Almost five years later a limousine full of birthday cheer rolled down a hill and onto a side road in a rural New York valley. Killing 20 peopleThe operator of the car rental company is on trial.
Nauman Hussain, who drove Prestige Limousine, is charged with criminally negligent homicide and second-degree manslaughter for the Oct. 6, 2018 crash — one of the deadliest U.S. road accidents of the past two decades — in the western village of Schoharie. Albany.
Jury selection began Monday in Schoharie County Court for a trial expected to last at least four weeks.
Seventeen people were killed when a limo used for a birthday celebration crashed outside a country store, killing the driver and two bystanders.
Relatives of the victims have been on an emotional rollercoaster ever since. After pandemic-related delays in the criminal case, they were disappointed by the announcement of a plea deal in 2021 that would have spared Hussain’s prison time. A surprise twist came last fall when a judge rejected the deal, setting off a trial this week a few miles down the road from the crash site.
“All we can do is move forward and hope we get justice,” said Tom King, father of the four sisters killed in the crash. “It’s not going to stop for the families who lost their children. I mean, we lost four daughters and three sons-in-law in one shot. No matter how many tests they have, we can’t meet it.”
Victim Axel Steinberg rented a 2001 Ford Excursion limousine to celebrate the 30th birthday of his wife, Amy, who was King’s daughter.
The group headed to a brewery outside of Cooperstown, New York. The passengers ranged in age from 24 to 34 and included Axel Steinberg’s brother, Amy Steinberg’s three sisters and their two husbands and close friends.
The National Transportation Safety Board found evidence of brake failures that had long downhill stretches on the path to brake failure. The car is believed to have reached speeds of more than 100 mph (160 kph) when it blew through a stop sign at a T-intersection and struck a parked SUV and several trees before coming to rest in a stream.
Prosecutors say Hussain failed to properly maintain the limo and is responsible for the death. Schoharie County District Attorney Susan Mallery did not return a call for comment.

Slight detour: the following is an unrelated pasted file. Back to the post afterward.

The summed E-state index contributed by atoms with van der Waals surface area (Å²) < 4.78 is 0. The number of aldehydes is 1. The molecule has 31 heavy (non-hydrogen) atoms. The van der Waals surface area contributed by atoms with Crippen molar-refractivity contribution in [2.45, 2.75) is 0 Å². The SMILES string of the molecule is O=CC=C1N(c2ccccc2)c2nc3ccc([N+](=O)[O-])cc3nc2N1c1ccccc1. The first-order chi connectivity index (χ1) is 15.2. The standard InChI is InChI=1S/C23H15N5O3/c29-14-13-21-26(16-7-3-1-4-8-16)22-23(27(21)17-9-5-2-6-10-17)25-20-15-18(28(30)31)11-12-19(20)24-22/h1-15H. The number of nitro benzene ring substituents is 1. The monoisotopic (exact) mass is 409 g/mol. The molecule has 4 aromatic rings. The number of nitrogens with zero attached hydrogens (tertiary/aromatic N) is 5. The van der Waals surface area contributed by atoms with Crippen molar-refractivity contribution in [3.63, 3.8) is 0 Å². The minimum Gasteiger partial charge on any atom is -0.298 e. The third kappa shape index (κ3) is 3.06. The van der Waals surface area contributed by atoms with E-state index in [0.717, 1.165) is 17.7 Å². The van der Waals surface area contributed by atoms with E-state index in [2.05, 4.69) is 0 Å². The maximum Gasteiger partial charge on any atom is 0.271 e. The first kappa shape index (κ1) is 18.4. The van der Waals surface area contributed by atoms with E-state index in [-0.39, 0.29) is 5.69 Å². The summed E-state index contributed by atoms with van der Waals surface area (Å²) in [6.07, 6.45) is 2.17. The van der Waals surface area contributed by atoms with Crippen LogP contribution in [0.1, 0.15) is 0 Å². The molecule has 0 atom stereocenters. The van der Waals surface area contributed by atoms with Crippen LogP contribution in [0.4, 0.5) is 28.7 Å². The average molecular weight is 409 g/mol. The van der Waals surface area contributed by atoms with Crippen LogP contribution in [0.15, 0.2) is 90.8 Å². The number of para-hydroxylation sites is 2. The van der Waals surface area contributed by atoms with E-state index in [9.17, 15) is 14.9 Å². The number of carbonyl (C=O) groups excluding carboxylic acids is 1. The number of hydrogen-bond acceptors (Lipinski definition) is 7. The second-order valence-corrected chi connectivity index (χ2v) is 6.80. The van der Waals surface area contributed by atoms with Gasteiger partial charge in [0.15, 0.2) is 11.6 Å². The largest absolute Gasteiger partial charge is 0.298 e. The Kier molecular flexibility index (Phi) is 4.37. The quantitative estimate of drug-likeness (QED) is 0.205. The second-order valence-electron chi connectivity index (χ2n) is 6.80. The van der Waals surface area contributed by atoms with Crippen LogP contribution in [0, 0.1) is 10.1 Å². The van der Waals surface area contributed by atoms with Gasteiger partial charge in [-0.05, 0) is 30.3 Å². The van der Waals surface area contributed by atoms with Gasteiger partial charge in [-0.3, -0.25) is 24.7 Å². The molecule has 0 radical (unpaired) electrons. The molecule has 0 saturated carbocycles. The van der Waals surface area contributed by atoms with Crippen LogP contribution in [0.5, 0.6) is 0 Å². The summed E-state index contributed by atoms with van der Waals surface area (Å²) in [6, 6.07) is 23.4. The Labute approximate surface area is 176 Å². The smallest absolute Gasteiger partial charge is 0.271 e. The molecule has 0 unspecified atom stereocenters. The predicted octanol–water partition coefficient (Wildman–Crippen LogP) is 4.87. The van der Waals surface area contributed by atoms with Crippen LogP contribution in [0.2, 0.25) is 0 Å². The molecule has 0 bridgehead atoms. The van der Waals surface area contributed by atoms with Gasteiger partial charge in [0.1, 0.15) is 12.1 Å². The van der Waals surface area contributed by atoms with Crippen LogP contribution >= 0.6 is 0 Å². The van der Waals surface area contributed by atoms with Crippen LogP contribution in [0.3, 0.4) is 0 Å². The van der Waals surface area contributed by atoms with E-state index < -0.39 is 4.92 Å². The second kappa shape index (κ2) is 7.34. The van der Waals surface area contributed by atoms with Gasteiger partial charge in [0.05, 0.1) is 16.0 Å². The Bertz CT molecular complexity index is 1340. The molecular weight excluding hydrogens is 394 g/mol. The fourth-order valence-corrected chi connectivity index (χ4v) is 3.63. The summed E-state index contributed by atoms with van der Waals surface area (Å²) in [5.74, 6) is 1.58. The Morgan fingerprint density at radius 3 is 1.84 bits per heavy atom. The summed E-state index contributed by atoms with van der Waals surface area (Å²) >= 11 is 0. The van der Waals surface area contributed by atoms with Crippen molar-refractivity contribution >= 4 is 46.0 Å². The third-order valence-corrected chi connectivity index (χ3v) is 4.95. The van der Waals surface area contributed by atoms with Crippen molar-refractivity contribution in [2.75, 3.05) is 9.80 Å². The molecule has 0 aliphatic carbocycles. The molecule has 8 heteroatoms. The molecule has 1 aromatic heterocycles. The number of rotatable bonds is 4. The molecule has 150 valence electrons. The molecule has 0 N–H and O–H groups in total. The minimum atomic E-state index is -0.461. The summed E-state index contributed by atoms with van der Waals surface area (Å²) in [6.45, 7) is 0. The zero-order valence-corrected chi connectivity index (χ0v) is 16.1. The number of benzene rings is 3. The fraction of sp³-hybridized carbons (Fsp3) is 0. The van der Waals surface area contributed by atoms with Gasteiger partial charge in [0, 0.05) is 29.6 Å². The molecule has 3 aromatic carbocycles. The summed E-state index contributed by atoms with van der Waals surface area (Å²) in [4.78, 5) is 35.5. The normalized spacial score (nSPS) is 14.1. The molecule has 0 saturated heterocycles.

The National Transportation Safety Board found that the Prestige showed a “gross disregard for safety” and took pains to avoid stricter inspection rules intended to ensure that the stretch car had braking capacity and other requirements for carrying heavier loads than it was originally designed for.
The car was ordered out of service by state transportation officials a month before the crash following an inspection that was part of an investigation into Prestige operating without proper certification. Prosecutors argued Hussain removed an out-of-service sticker from the limo’s windshield.
But criminal cases are complicated. The NTSB also said ineffective state oversight allowed Prestige to evade safety regulations and inspection requirements.
There were also problems with the shop that Hussain used for repairs. State investigators say a Mavis Discount Tire store created false billing invoices to show the limo had brake work that wasn’t performed.
Hussain’s lawyers contend that he tried to maintain the limousine and relied on what state officials and repair shops told him.
“Every day we talk about Nauman, the real criminals get away with it. We’re going to prosecute not just to protect an innocent man, but to hold true accountability for those who could have prevented this tragedy,” Lee Kindlon, an attorney for Hussain, said in an email. .
In an email, a Mavis spokesman expressed sympathy for the victims and their families, called its billing policies “honest, fair and accurate” and said the company “bears no legal responsibility for this tragedy.”
The plea deal announced in 2021 called for Hussain to plead guilty only to criminally negligent homicide. Under the deal, he will be placed on probation for five years and must perform 1,000 hours of community service, but will not serve any jail time.
“We were absolutely devastated by it,” said Kevin Cushing, who lost his son Patrick Cushing in the wreckage.
An unexpected twist came a year later when a judge rejected the deal as “fundamentally flawed.” Justice Peter Lynch, who was not presiding over the case when the deal was reached, argued that Hussain’s actions before the accident showed he knew the risk of leaving the limousine on the road and that the guilty plea to the criminally negligent homicide charge did not reflect that. .
Hussain then withdrew his plea, paving the way for a trial that is expected to last about six weeks.
Cushing is among the relatives who plan to show up for the trial and are set to testify. He thinks he owes it to his son Patrick, his son’s girlfriend Amanda Hales and the other people in the limousine that fall day.
“It’s not going to be easy,” Cushing said. “Many things in life are not easy, but some things you have to do.”
The Prestige was owned at the time of the crash by Hussain’s father, Shahed Hussain, a former paid FBI informant known for his role in several controversial domestic terrorism investigations before returning to his native Pakistan. He was not charged.